@jeff, yes, this method works for all the rules. It’s based on me staring at the CA thing until it finally dawned on me how smart and simple Wolfram’s coding scheme is. It works like this:
This kind of 1D CA determines the next state of a cell by looking at the cell and it’s neighbors to the left and right. They’re binary - can only be on or off. Taken together, they make a 3 bit number, which will have a value from 0 to 7 depending on the cell configuration.
In Wolfram’s scheme, the rule number (0…255) is simply a binary encoding of what the next cell state should be for each of the 8 possible configurations. 8 bits == 256 rules.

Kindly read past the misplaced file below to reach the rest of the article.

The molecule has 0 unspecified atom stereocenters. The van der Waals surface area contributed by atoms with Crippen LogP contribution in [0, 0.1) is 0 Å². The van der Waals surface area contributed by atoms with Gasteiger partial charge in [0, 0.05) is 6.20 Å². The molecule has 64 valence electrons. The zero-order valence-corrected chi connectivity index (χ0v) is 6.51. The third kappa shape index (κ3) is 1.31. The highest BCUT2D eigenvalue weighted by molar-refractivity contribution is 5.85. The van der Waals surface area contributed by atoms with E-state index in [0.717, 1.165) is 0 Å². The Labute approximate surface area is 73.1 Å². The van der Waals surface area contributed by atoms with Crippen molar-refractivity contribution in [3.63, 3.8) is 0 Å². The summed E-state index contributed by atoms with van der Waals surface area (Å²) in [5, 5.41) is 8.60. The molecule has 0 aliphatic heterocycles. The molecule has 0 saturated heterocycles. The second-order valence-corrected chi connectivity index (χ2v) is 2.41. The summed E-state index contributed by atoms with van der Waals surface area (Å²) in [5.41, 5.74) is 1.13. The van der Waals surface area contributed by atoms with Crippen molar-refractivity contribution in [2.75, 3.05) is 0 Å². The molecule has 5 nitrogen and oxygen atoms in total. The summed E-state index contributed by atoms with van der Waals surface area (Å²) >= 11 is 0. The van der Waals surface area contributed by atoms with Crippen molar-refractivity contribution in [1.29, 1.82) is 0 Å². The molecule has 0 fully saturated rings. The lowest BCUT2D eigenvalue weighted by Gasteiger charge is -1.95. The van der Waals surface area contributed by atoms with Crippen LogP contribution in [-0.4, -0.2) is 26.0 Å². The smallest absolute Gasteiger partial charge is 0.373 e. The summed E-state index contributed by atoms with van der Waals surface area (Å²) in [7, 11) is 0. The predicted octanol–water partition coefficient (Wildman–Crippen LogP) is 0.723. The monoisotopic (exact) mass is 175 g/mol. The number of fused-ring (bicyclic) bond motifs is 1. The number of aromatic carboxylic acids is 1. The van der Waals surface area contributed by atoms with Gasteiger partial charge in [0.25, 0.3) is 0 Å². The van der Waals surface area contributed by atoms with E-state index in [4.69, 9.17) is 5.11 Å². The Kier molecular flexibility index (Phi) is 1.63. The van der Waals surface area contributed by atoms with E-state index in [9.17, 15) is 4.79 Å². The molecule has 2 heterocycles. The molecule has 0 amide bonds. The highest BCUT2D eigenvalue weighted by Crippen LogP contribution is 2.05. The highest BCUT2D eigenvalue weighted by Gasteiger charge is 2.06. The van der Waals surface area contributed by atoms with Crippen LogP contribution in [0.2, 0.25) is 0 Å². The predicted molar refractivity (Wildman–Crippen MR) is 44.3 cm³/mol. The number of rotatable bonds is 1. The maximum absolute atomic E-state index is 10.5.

So to generate the next state, all you have to do is use the current state to get your 3 bit 0-7 configuration code
n, then look up bit
n in the rule. If it’s 1, then the cell lives. If 0, it dies.
And yeah, the wrapping is dubious. I kept it in because it looks cooler in the display version, and doesn’t seem to interfere visibly with the chaos. But I didn’t test it, and I should, particularly since I just built tools to do so.
Clearly, there will be randograms, with and without wrap in the near future! I can test various widths too, but I did find a paper where somebody had actually patented a variant of this with only 27(!?) columns. I’m really curious about what other interesting looking streams of bits I can get out of this , maybe using some of the less chaotic rules, or switching periodically between rules. It’s a fun toy to have around!